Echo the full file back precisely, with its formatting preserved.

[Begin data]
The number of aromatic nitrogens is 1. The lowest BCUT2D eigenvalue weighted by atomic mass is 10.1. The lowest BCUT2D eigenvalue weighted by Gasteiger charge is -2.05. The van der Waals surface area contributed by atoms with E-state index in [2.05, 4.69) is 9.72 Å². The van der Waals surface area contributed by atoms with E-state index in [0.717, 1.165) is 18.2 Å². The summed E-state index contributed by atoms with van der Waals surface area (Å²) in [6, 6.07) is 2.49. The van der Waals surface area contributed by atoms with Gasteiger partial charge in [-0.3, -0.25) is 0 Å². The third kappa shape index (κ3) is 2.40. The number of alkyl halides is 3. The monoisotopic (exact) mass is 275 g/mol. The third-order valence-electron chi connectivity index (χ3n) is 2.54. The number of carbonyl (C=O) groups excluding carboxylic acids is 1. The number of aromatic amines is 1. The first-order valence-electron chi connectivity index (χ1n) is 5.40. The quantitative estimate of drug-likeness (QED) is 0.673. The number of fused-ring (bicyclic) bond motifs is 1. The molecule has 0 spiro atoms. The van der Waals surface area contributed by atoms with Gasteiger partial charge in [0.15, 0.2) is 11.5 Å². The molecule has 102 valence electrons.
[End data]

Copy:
The number of aromatic nitrogens is 1. The lowest BCUT2D eigenvalue weighted by atomic mass is 10.1. The lowest BCUT2D eigenvalue weighted by Gasteiger charge is -2.05. The van der Waals surface area contributed by atoms with E-state index in [2.05, 4.69) is 9.72 Å². The van der Waals surface area contributed by atoms with E-state index in [0.717, 1.165) is 18.2 Å². The summed E-state index contributed by atoms with van der Waals surface area (Å²) in [6, 6.07) is 2.49. The van der Waals surface area contributed by atoms with Gasteiger partial charge in [-0.3, -0.25) is 0 Å². The third kappa shape index (κ3) is 2.40. The number of alkyl halides is 3. The monoisotopic (exact) mass is 275 g/mol. The third-order valence-electron chi connectivity index (χ3n) is 2.54. The number of carbonyl (C=O) groups excluding carboxylic acids is 1. The number of aromatic amines is 1. The first-order valence-electron chi connectivity index (χ1n) is 5.40. The quantitative estimate of drug-likeness (QED) is 0.673. The number of fused-ring (bicyclic) bond motifs is 1. The molecule has 0 spiro atoms. The van der Waals surface area contributed by atoms with Gasteiger partial charge in [0.15, 0.2) is 11.5 Å². The molecule has 102 valence electrons.